I was a freelance critic, but not on duty, when I attended a matinee performance of Wagner’s sprawling comedy “Die Meistersinger von Nürnberg” on Saturday at the Metropolitan Opera in December 1995.
The cast was almost ideal. The elegant Bernd Weikl as the wise shoemaker Hans Sachs. A shining Karita Mattila as the young Eva. The heroic Ben Heppner as Walther, who falls in love with her. And Hermann Prey, a respected veteran, as Beckmesser, the bustling body of the city.
But the star was James Levine.
It was often the case when he conducted the Met during his decades-long reign, which ended in disgrace a few years ago on worrying allegations of sexual abuse and harassment – and then for good with his death on March 9 at the age of 77.
If the Met Orchestra sounded radiant and played with vigilance and ease in this long-ago “Meistersinger”, this was largely due to Levine’s leadership, which was already over 20 years old. I particularly remember Hans Sachs’ monologue when this generally tolerant character suddenly complains angrily about the selfishness he witnesses in his neighbors. Levine used the gentle harmonic richness and the melancholy sharpness of the music, almost as if he were giving Sachs consolation, as if he were urging him not to lose his trust in people.
Now, of course, it’s impossible to ignore that it was Levine who was selfish, someone who could make you lose your trust in people. His fans, colleagues, and the critics who covered him all had to reconcile his significant artistic legacy: “No artist in the Met’s 137-year history has had such a profound influence as James Levine,” said Peter Gelb, general The company’s manager said in a statement – with the allegations that stain this legacy.
It is impossible to think about Levine in the same way after making these horrific allegations. Acknowledging one’s accomplishments does not mean minimizing the real suffering of one’s victims. But it’s still worth taking a moment to consider how he changed the Met in ways that will outlive him.
He built his orchestra – which has never been the fame of a company that wanted to present singers – into an ensemble that can compete with the great symphony orchestras in the world. He maintained a relationship with his players in the most direct way: by performing with them in chamber music programs both as a pianist and as a conductor. He started a young artist program that has become a role model for businesses around the world. (Even that program is tarnished, however: after Levine sued the Met for firing him on the abuse allegations, the company said its investigation revealed that he had drawn victims from among the program.)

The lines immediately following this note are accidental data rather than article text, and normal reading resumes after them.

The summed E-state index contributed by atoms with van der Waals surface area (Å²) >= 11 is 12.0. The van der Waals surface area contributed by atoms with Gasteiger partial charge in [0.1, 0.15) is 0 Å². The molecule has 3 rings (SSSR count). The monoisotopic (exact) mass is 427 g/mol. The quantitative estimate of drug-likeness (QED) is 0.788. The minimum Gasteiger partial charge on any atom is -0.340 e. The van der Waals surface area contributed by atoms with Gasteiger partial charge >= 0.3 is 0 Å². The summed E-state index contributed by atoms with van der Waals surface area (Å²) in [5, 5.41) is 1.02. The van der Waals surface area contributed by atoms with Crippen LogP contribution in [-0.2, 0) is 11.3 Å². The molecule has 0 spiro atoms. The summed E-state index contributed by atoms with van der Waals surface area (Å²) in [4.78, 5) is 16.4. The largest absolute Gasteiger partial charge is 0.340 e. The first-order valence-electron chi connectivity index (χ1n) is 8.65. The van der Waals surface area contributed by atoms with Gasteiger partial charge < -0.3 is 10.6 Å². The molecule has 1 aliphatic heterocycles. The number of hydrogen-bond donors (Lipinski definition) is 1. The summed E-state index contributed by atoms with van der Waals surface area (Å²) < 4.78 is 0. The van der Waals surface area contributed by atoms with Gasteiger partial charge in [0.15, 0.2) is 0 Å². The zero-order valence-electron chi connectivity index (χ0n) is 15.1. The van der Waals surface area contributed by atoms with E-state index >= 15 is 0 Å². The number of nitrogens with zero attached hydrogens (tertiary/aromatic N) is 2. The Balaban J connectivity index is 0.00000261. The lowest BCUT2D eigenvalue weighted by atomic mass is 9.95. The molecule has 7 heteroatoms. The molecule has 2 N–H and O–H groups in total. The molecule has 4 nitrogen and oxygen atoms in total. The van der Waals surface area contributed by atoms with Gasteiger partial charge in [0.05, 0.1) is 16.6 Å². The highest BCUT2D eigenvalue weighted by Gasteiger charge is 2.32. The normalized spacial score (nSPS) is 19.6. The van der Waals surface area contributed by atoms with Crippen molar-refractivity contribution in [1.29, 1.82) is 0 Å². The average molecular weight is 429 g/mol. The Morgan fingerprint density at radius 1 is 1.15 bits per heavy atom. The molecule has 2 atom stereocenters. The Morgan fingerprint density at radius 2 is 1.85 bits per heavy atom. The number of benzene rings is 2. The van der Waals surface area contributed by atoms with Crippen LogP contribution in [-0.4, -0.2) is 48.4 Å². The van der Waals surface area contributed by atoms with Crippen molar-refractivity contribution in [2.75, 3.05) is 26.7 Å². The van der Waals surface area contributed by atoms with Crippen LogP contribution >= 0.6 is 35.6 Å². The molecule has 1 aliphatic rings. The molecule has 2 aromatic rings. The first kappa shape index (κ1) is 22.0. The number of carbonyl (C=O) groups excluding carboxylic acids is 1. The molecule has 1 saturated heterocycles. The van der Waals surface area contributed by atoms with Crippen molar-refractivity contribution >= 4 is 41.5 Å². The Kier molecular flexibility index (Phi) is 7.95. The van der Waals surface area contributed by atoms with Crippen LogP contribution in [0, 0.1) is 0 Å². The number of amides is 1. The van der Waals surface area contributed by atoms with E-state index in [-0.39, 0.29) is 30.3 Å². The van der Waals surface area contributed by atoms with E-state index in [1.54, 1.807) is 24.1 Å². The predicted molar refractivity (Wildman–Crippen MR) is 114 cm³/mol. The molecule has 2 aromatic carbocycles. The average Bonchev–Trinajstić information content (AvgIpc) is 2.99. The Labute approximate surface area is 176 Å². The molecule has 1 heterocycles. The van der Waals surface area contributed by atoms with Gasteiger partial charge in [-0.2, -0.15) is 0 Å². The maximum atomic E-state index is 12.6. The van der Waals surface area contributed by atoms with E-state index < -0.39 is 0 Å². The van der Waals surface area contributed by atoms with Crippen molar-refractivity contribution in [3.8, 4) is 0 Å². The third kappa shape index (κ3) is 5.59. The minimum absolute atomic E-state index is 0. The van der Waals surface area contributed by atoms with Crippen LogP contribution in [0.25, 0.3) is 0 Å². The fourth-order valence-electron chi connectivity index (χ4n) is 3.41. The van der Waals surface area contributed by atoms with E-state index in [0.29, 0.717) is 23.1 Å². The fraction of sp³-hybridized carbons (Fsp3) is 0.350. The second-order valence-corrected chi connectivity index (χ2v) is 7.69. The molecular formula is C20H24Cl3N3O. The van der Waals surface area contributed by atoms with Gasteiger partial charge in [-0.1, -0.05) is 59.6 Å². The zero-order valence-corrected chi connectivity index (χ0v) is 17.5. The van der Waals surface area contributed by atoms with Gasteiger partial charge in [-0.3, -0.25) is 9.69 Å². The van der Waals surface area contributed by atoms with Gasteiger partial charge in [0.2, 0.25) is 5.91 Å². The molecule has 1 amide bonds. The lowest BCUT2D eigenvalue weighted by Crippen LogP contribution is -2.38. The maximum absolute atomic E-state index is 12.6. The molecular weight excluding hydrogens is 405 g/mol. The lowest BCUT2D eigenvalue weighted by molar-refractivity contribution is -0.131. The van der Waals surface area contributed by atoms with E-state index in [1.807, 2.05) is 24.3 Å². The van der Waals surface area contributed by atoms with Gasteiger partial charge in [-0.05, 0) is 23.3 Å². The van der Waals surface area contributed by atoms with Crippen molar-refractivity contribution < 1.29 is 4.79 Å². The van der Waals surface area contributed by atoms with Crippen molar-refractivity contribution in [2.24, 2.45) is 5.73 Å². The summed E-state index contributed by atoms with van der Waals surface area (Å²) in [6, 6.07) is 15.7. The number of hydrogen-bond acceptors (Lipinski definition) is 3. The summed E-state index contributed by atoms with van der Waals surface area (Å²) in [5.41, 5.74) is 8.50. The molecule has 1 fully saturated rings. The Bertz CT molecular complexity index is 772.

He set about placing milestone operas of the 20th century at the center of the Met’s repertoire, including Debussy’s “Pelléas et Mélisande”, Berg’s “Wozzeck” and “Lulu” and Stravinsky’s “The Rake’s Progress”. (He even tried his best to seduce the company’s audience with Schönberg’s 12-note “Moses und Aron”.) Mozart’s “La Clemenza di Tito” and “Idomeneo” were no longer overlooked as historical curiosities in the Levine years. He introduced the Met with great success in Weill and Brecht’s “Rise and Fall of the City of Mahagonny” and the “Porgy and Bess” of the Gershwins. A Stravinsky evening showed “The Rite of Spring”, “The Nightingale” and “Oedipus Rex”.
Since his big break in opera came early, when he made his Met debut at the last minute at the age of only 28 under the baton of Puccini’s “Tosca”, he was transported into the still important twilight of the greats of the Golden Age and learned from Renata Tebaldi, Jon Vickers and Leontyne Price, Christa Ludwig, Birgit Nilsson and others as they form close ties with emerging greats like Jessye Norman, Teresa Stratas, Hildegard Behrens and Plácido Domingo.